LDF13: Kangan Arora

I met Kangan Arora when she was exhibiting with other Central Saint Martins graduates at Pulse last year, so it was great to see her with her own stand at designjunction. We talked inspirations, childhood dreams, 60s Bollywood music and masala chai…here is the designer describing her work in her own words:

My country inspires me endlessly. I like visuals more than words. My work is about color, print and pattern… and a bit more color for good measure.

Textiles really run in my family; my great grandfather started a fashion textile business in Punjab over a 100 years ago, so when I was five years old, that’s all I wanted to be involved in when I grew up. Somewhere along the line I decided to specialize in interior fabrics rather than fashion, and that’s what I am doing now.

Kangan Arora

I find my inspiration in the crazy chaotic life and street culture in India – from graphics on auto rickshaws and highway trucks, the Ben-Day dots of Bollywood poster prints, holy cows or a carnival of kites, to the ever curious characters in government offices, local markets, bazaars and tea stalls.

There’s an inadvertent beauty and playfulness to be found everywhere you look in India and an attitude to design that’s actually very pure – necessity is the mother of invention, so the use of found objects, recycling, upcycling and constant repair and renewal of the urban fabric create a unique visual interest. Great inspiration for a designer.

I just want to transpose some of these qualities to products that add some verve and vitality to people’s homes and lives – we’re becoming surrounded by ever so chic and tasteful shades of downpipe-gray at home, in restaurants and in shops. An eye popping injection of color will always help raise a smile.


When I’m designing something new, I start with hundreds of photos of things that inspire me – walls, signs, objects… then I abstract forms and motifs from one, color from another…

A lot of the designing actually happens on the go in the studio: when I have put two or three patterns I’m happy with on silkscreen, I just have a play around to see how they work together and in which color combinations. This experimentation is really the fun part of the whole process – it’s like unwrapping presents and never knowing what you might receive next.

Once I’m happy with a final print, the making happens on our dinner table at home with a background score of old 60s Bollywood music and masala chai on tap.

If I get stuck, I just revisit my archive of thousands of photos taken on my various trips around India and invariably, something clicks. Another more hands-on approach is to take a blank silk screen and use rough hand cut shapes and stencils to create patterns – it’s like doodling for screen-printers. My studio partner Jonna Saarinen and I have been known to spend a whole day riffing for ideas in this way, inspiration generally arrives sooner or later.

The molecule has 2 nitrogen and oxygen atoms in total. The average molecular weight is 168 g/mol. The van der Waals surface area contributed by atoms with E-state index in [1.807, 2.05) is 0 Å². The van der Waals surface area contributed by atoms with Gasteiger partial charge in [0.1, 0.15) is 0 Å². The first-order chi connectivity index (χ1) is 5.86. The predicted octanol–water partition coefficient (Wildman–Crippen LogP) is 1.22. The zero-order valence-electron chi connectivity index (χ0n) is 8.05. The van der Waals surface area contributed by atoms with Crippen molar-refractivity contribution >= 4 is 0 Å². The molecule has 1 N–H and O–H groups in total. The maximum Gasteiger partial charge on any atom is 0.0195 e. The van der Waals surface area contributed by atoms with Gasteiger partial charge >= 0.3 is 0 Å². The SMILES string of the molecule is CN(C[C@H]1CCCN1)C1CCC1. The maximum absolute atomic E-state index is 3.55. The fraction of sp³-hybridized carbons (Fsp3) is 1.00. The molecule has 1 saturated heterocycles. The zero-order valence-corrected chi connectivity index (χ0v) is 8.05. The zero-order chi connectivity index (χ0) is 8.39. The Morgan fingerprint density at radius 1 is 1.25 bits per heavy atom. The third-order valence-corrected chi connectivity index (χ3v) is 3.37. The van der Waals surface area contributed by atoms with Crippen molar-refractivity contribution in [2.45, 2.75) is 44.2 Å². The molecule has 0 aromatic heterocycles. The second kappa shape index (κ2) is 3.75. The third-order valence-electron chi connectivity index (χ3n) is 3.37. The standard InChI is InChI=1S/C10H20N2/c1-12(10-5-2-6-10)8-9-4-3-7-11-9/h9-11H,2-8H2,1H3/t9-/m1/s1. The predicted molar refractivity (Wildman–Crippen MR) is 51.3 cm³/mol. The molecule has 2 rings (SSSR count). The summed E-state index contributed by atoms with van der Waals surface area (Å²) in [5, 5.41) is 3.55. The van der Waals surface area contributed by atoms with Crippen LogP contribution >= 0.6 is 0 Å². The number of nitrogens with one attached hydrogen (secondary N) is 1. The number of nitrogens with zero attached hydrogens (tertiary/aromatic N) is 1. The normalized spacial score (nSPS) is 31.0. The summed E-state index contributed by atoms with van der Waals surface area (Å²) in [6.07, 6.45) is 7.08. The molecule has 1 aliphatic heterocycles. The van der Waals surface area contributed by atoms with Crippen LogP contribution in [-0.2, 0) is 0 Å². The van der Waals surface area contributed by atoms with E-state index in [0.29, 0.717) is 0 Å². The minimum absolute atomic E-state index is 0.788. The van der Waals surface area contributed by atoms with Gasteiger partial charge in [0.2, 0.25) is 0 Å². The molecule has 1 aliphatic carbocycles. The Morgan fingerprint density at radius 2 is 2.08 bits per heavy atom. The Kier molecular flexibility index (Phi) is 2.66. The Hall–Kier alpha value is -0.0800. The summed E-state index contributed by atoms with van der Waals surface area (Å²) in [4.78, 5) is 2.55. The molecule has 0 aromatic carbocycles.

On a good day, the sun is shining, a riot of color is coming together perfectly in the print room, endless cups of tea and creative company are keeping me going and I can take a leisurely bus journey back home (top deck of course!).

On a bad day, I mess up a complex four color print when I’m three-quarters of the way there, a big pot of printing ink explodes in my bag, Photoshop crashes at the crucial moment, I run out of chocolate and I have to get the Northern line home.


Being part of the London Design Festival makes me feel as though I am contributing my bit from the Indian design fraternity to the cultural melting pot that is London. The world needs to become aware of Indian contemporary design and being part of LDF felt like my first tiny step in this direction.

I am so excited about the future! I met so many amazing people at designjunction – I can’t wait to start working with them. I am more or less a cushion lady at the moment, but I’m looking to make more heavyweight woven textiles like blankets and throws in near future, ultimately utility bags and tableware would be nice too.

I managed to have a quick whizz around the rest of the show, and am so glad that I did. Lubna Chowdhary is one of my design heroes and it was a real honor to see her work in person. She transforms interior and exterior spaces using color, and makes the most incredible compositions with her handmade glazed tiles exploring shape, geometry, and pattern.


“Good” design is subjective and it means different things to different people, but at its most simple it should be functional, ethically sound and, for me, visually stimulating.

I’m really proud of being invited to showcase my work alongside designers I admire like Manish Arora and Pero at the ‘New India Designscape’ exhibition at the Triennale Design Museum in Milan last year and exhibiting at designjunction – my first appearance at London Design Festival felt like a big step.


Portrait at designjunction by Adam Hollier.

Our trip to the London Design Festival was supported by

Katie Treggiden is a purpose-driven journalist, author and, podcaster championing a circular approach to design – because Planet Earth needs better stories. She is also the founder and director of Making Design Circular, a program and membership community for designer-makers who want to join the circular economy. With 20 years' experience in the creative industries, she regularly contributes to publications such as The Guardian, Crafts Magazine and Monocle24 – as well as being Editor at Large for Design Milk. She is currently exploring the question ‘can craft save the world?’ through an emerging body of work that includes her fifth book, Wasted: When Trash Becomes Treasure (Ludion, 2020), and a podcast, Circular with Katie Treggiden.